Last update: Tue, Apr 17, 2012 at 10:54 PM.
How Rules work
    • A rule gives you a way to say things about the way the outline is formatted. You can say, for example, that all the headlines at level 1 and 2 are bold. You can set fonts, indents, spacing, alignment of text.
    • Rules can say that all headlines are expanded when the outline is displayed, or only the first two levels of headlines. And you can have a section expanded even if its siblings are not.
    • Rules scope and order is important.
    • So if I want all lines in a section to be green, except for the first, I could write a rule to do that.
    • As you can see this section is also a demo. :-)
    • If you want to control the spacing between paragraphs, use the list rules.
    • outline-space puts space after each line of text, whether or not it has subs. Specify space as you do in CSS, so for example 5px means five pixels.
    • list-space puts space after the last sub of the item it applies to. This allows you to add a bit of space between lists.
    • outline-indent is the amount of space that added to the beginning of a line for each level.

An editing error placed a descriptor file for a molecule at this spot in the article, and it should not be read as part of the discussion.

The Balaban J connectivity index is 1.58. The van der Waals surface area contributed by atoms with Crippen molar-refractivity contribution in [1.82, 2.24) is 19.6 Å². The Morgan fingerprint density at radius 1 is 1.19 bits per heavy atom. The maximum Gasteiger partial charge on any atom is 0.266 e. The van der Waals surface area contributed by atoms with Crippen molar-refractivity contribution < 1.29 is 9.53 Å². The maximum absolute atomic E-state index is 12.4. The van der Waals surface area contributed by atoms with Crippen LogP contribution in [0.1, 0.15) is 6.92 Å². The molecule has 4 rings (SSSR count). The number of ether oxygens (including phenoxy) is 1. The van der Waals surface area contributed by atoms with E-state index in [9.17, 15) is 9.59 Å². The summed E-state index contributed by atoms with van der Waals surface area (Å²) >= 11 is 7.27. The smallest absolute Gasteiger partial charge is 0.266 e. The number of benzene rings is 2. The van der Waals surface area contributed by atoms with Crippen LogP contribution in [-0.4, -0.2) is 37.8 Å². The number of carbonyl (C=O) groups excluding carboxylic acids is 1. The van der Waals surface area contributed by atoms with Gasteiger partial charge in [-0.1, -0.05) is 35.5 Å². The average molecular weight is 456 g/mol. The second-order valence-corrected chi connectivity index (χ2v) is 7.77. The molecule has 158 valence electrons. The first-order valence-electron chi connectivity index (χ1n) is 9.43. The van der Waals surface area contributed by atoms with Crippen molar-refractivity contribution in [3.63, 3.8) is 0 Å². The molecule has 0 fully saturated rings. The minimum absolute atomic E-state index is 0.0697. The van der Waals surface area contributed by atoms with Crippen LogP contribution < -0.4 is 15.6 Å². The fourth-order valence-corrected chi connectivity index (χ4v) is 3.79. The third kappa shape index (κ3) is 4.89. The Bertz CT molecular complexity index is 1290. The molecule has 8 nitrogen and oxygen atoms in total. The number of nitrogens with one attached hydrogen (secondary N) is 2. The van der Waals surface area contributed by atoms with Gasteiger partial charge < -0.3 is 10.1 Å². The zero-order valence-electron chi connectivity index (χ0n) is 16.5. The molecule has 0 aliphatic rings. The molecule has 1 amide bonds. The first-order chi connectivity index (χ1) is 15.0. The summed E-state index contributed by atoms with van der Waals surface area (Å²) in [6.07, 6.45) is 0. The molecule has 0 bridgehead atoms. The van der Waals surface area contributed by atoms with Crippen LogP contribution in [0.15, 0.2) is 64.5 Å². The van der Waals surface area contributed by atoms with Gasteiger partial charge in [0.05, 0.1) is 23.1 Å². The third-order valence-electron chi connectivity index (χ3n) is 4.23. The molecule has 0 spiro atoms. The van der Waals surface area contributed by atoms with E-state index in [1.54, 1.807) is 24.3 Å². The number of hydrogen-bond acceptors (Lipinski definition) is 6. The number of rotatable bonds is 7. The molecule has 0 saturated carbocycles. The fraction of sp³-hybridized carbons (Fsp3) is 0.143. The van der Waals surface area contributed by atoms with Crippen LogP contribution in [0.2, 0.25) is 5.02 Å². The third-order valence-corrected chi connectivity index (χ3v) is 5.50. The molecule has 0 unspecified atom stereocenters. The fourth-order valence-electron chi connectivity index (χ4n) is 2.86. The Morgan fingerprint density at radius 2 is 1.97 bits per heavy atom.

• All these rules add styles to the lines in the HTML we generate.
    • You can change the "wedge" icons to whatever 16x16 graphic you want. Or you can turn icons off.
    • icon-expand is the image that's displayed on collapsed items.
    • icon-collapse is on expanded items with subs.
    • no-icons can be true or false. Turns off and on icons.
    • permalink can be true or false. Puts a purple-hash paragraph-level permalink at the end of each line.
    • Here's a source of 16x16 icons.
    • If I create a rule that everthing down from here is expanded, but if the thing above me is not expanded, it's all for naught. If you are puzzled by the way expand works, keep that in mind. Try substituting color for expand and see if what you're trying works.
    • I should be able to set an outline attribute that says "Expand me" by default. Shouldn't have to do a rule for that.
    • They use the structure of the outline to determine formatting.
    • So if you understand structure, you understand rules.
    • But it's like programming. Basically the rules work, they do what they're supposed to do, but you may have to stare at something that isn't working until you understand why it does what it does.
    • Big question. What do you do when you hit an include node in an outline?
    • Here's an outline that uses lots of rules. I used it for testing when I was getting it to work, so there's a bit of perverse stuff in there, which is good. :-)
    • Rules first appeared in MORE, and were used to control the appearance of printed outlines, bullet charts and tree charts.
    • We implemented rules in Frontier's website framework with the Pike renderer.
    • Now they are helping us do structured styling in the world outline.
    • 2/9/12 by DW